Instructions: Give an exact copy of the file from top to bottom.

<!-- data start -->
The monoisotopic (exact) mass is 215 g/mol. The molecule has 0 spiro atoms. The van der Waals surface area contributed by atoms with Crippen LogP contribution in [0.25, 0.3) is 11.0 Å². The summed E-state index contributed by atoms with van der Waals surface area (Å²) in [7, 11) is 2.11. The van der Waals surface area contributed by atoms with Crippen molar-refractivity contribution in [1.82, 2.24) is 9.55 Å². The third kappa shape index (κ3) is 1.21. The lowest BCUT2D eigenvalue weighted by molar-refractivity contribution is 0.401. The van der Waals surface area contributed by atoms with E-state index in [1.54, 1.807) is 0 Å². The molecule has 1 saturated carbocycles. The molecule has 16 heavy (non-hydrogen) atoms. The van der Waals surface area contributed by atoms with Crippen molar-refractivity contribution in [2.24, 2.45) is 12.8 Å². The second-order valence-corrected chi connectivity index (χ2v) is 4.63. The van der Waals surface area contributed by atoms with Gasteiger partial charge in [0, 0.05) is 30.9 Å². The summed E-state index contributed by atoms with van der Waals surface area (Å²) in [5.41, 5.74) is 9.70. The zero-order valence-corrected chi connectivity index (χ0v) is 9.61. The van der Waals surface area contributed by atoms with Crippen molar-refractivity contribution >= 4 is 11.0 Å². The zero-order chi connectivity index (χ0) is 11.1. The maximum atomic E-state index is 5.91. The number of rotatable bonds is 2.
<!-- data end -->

The monoisotopic (exact) mass is 215 g/mol. The molecule has 0 spiro atoms. The van der Waals surface area contributed by atoms with Crippen LogP contribution in [0.25, 0.3) is 11.0 Å². The summed E-state index contributed by atoms with van der Waals surface area (Å²) in [7, 11) is 2.11. The van der Waals surface area contributed by atoms with Crippen molar-refractivity contribution in [1.82, 2.24) is 9.55 Å². The third kappa shape index (κ3) is 1.21. The lowest BCUT2D eigenvalue weighted by molar-refractivity contribution is 0.401. The van der Waals surface area contributed by atoms with E-state index in [1.54, 1.807) is 0 Å². The molecule has 1 saturated carbocycles. The molecule has 16 heavy (non-hydrogen) atoms. The van der Waals surface area contributed by atoms with Crippen molar-refractivity contribution in [2.24, 2.45) is 12.8 Å². The second-order valence-corrected chi connectivity index (χ2v) is 4.63. The van der Waals surface area contributed by atoms with Gasteiger partial charge in [0, 0.05) is 30.9 Å². The summed E-state index contributed by atoms with van der Waals surface area (Å²) in [5.41, 5.74) is 9.70. The zero-order valence-corrected chi connectivity index (χ0v) is 9.61. The van der Waals surface area contributed by atoms with Crippen molar-refractivity contribution >= 4 is 11.0 Å². The zero-order chi connectivity index (χ0) is 11.1. The maximum atomic E-state index is 5.91. The number of rotatable bonds is 2.